Buried thousands of miles from home—But not forgotten
Name: Henry Norman (Harry) Fisher
Unit: 15th Battalion, Gallipoli - 4th Australian Pioneers, France
Location: France, Gallipoli
When a young Australian soldier was killed during fighting in France just two months before the end of World War I, he wasn't buried alongside his mates.
For some reason unknown, Sgt Harry Fisher, aged 23, was buried in a communal cemetery near Maissemy, north-west of St Quentin, close to where he died. He is the only Australian soldier buried in the Vendelles Communal Cemetery, which is the final resting place for the local French community.
The interest of this story lies in the fact that it gives a wonderful insight into the depth of feeling still felt by the French towards Australians - and that story is not yet finished.
In September 1999, Mike Goodwin from Mackay in Queensland, led a group of high school students on a commemorative tour to the battlefields of Gallipoli and northern Europe. Their project and tour was featured on an episode of Australian Story on ABC Television on 4 November 1999, entitled Carve Their Names With Pride.
"Whilst overseas, our group located, commemorated and photographed 98 graves and memorial names of local ancestors and we then presented the photos to the families on our return," Mike Goodwin said recently.
"One soldier we researched was the great uncle of my wife. His name was Harry Fisher, and whilst his war record is of great interest (he was an original Anzac who fought his way through Gallipoli and then the Western Front, only to be killed in sight of the end of the war, on 18 September 1918), it is his burial and subsequent influence on some French people that gives this story a unique quality," he said.
"Harry is one of the few Australians not buried in a military cemetery. He lies, it seems, in his original burial position in a quiet churchyard in the village of Vendelles in France. It is a small local cemetery and Harry is amongst French civilian graves and family tombs.
"We don't know why he was left there. Our knowledgable French historian guide, Yves Fohlen (who was featured in the Australian Story program) puts it down to one of those strange events of war.
"Most interestingly, when we visited Harry's grave, we (especially my wife) were intrigued and delighted to find beautiful flowers placed on his grave. Someone had put them there recently and Yves felt that some French local had probably been doing this for some time.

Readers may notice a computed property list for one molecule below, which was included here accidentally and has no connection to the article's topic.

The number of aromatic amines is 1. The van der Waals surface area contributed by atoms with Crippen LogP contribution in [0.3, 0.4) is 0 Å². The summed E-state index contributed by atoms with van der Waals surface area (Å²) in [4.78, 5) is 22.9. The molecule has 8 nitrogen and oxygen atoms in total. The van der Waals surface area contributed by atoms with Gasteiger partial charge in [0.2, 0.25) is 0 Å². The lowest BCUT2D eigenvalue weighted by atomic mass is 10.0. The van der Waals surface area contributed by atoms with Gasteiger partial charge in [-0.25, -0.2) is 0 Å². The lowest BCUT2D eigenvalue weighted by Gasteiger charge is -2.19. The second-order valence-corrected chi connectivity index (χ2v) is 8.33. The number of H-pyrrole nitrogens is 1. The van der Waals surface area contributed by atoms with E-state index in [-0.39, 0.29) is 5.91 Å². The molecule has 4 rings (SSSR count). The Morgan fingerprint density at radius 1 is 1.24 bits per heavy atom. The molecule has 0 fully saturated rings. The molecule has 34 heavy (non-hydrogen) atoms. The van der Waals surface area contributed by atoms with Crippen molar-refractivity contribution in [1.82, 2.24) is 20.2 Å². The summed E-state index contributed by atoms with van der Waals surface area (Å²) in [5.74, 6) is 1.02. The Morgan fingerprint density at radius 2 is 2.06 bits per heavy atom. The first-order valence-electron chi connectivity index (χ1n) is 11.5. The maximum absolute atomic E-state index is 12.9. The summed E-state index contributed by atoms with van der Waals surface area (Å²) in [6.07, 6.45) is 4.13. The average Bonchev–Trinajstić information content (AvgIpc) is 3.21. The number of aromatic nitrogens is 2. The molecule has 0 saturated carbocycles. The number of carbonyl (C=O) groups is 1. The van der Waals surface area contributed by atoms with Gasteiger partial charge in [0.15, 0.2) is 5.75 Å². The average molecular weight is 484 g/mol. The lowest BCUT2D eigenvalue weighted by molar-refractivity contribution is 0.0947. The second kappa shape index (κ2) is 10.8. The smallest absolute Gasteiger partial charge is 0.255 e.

"This touched my wife and when she related this to her family on our return, they too were moved. Interestingly, Yves revisited Harry's grave a month after we had left and he sent us a photo of the grave - there was a fresh bunch of beautiful flowers on it.
"This act of kindness was too much for our curiosity, so we sent Yves a photo of Harry and a letter to the anonymous people who were visiting Harry's grave. The photo and letter were placed at the base of the headstone and we sat back and waited for a response, not knowing if we would get one or not.
"Early last month [October 2000], Yves received a phone call from the 'flower layers' - an elderly French couple - Monsieur and Madame Simonin. Madame Simonin's mother is buried in the cemetery and she explained to Yves that whenever they visited her, they took another bunch of flowers for the young Australian who was buried so far from his home and family.
"We have all been very touched by this - we have written the Simonins a letter and hope for a reply soon. We plan to visit them on our next trip to France," Mike Goodwin said.
Footnote: Mike and Roz Goodwin did hear from the Simonins. They received a parcel just after New Year which contained a number of gifts as well as a photograph of the Simonins and a letter from them. They told the Goodwins that although they lived a long way from Vendelles, whenever they visited Mrs Simonin's mother's grave, they always took flowers for Harry.
The material for this article was supplied by Mike Goodwin from Queensland